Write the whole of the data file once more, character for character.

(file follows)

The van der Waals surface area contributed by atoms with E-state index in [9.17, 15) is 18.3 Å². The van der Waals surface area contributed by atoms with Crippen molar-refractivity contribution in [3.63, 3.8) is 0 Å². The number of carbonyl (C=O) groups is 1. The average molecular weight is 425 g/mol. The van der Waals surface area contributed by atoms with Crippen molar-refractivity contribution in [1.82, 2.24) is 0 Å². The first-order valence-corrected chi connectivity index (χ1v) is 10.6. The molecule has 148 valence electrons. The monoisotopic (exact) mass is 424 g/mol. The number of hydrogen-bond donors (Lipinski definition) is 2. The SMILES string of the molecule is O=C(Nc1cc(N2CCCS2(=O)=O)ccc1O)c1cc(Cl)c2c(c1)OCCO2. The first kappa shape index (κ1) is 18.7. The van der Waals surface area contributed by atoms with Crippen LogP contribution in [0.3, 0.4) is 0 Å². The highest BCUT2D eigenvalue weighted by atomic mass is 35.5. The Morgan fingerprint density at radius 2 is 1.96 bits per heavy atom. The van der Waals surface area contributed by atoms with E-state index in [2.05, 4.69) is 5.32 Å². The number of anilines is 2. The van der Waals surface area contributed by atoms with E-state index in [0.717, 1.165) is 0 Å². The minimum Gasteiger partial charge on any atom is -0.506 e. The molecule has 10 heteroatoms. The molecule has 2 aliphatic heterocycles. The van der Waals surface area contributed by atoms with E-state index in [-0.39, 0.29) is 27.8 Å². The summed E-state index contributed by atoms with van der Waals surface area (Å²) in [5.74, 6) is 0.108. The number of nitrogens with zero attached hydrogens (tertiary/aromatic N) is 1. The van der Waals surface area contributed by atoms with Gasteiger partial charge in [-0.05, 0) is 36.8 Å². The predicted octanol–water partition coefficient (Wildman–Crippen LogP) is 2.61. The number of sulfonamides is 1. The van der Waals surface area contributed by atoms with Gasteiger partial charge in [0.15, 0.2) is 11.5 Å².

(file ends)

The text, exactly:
The van der Waals surface area contributed by atoms with E-state index in [9.17, 15) is 18.3 Å². The van der Waals surface area contributed by atoms with Crippen molar-refractivity contribution in [3.63, 3.8) is 0 Å². The number of carbonyl (C=O) groups is 1. The average molecular weight is 425 g/mol. The van der Waals surface area contributed by atoms with Crippen molar-refractivity contribution in [1.82, 2.24) is 0 Å². The first-order valence-corrected chi connectivity index (χ1v) is 10.6. The molecule has 148 valence electrons. The monoisotopic (exact) mass is 424 g/mol. The number of hydrogen-bond donors (Lipinski definition) is 2. The SMILES string of the molecule is O=C(Nc1cc(N2CCCS2(=O)=O)ccc1O)c1cc(Cl)c2c(c1)OCCO2. The first kappa shape index (κ1) is 18.7. The van der Waals surface area contributed by atoms with Crippen LogP contribution in [0.3, 0.4) is 0 Å². The highest BCUT2D eigenvalue weighted by atomic mass is 35.5. The Morgan fingerprint density at radius 2 is 1.96 bits per heavy atom. The van der Waals surface area contributed by atoms with E-state index in [2.05, 4.69) is 5.32 Å². The number of anilines is 2. The van der Waals surface area contributed by atoms with E-state index in [0.717, 1.165) is 0 Å². The minimum Gasteiger partial charge on any atom is -0.506 e. The molecule has 10 heteroatoms. The molecule has 2 aliphatic heterocycles. The van der Waals surface area contributed by atoms with E-state index in [-0.39, 0.29) is 27.8 Å². The summed E-state index contributed by atoms with van der Waals surface area (Å²) in [5.74, 6) is 0.108. The number of nitrogens with zero attached hydrogens (tertiary/aromatic N) is 1. The van der Waals surface area contributed by atoms with Gasteiger partial charge in [-0.05, 0) is 36.8 Å². The predicted octanol–water partition coefficient (Wildman–Crippen LogP) is 2.61. The number of sulfonamides is 1. The van der Waals surface area contributed by atoms with Gasteiger partial charge in [0.15, 0.2) is 11.5 Å².